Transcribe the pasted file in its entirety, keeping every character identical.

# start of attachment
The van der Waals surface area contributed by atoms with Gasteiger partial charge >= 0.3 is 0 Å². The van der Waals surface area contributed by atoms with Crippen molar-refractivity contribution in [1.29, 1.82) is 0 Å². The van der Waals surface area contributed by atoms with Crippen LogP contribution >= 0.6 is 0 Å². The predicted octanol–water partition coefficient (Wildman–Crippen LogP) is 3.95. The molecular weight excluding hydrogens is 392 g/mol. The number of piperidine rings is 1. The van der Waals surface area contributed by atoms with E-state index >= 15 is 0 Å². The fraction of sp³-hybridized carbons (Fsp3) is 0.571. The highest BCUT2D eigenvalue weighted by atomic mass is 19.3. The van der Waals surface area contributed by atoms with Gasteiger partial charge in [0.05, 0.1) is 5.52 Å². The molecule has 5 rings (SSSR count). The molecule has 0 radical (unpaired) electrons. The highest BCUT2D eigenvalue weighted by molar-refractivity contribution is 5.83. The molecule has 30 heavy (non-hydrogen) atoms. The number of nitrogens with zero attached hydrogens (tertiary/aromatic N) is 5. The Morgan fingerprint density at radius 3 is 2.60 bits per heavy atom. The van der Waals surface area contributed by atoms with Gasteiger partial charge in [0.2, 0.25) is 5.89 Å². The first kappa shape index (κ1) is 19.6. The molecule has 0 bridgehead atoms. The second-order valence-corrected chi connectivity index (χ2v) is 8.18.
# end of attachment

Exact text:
The van der Waals surface area contributed by atoms with Gasteiger partial charge >= 0.3 is 0 Å². The van der Waals surface area contributed by atoms with Crippen molar-refractivity contribution in [1.29, 1.82) is 0 Å². The van der Waals surface area contributed by atoms with Crippen LogP contribution >= 0.6 is 0 Å². The predicted octanol–water partition coefficient (Wildman–Crippen LogP) is 3.95. The molecular weight excluding hydrogens is 392 g/mol. The number of piperidine rings is 1. The van der Waals surface area contributed by atoms with E-state index >= 15 is 0 Å². The fraction of sp³-hybridized carbons (Fsp3) is 0.571. The highest BCUT2D eigenvalue weighted by atomic mass is 19.3. The van der Waals surface area contributed by atoms with Gasteiger partial charge in [0.05, 0.1) is 5.52 Å². The molecule has 5 rings (SSSR count). The molecule has 0 radical (unpaired) electrons. The highest BCUT2D eigenvalue weighted by molar-refractivity contribution is 5.83. The molecule has 30 heavy (non-hydrogen) atoms. The number of nitrogens with zero attached hydrogens (tertiary/aromatic N) is 5. The Morgan fingerprint density at radius 3 is 2.60 bits per heavy atom. The van der Waals surface area contributed by atoms with Gasteiger partial charge in [0.2, 0.25) is 5.89 Å². The first kappa shape index (κ1) is 19.6. The molecule has 0 bridgehead atoms. The second-order valence-corrected chi connectivity index (χ2v) is 8.18.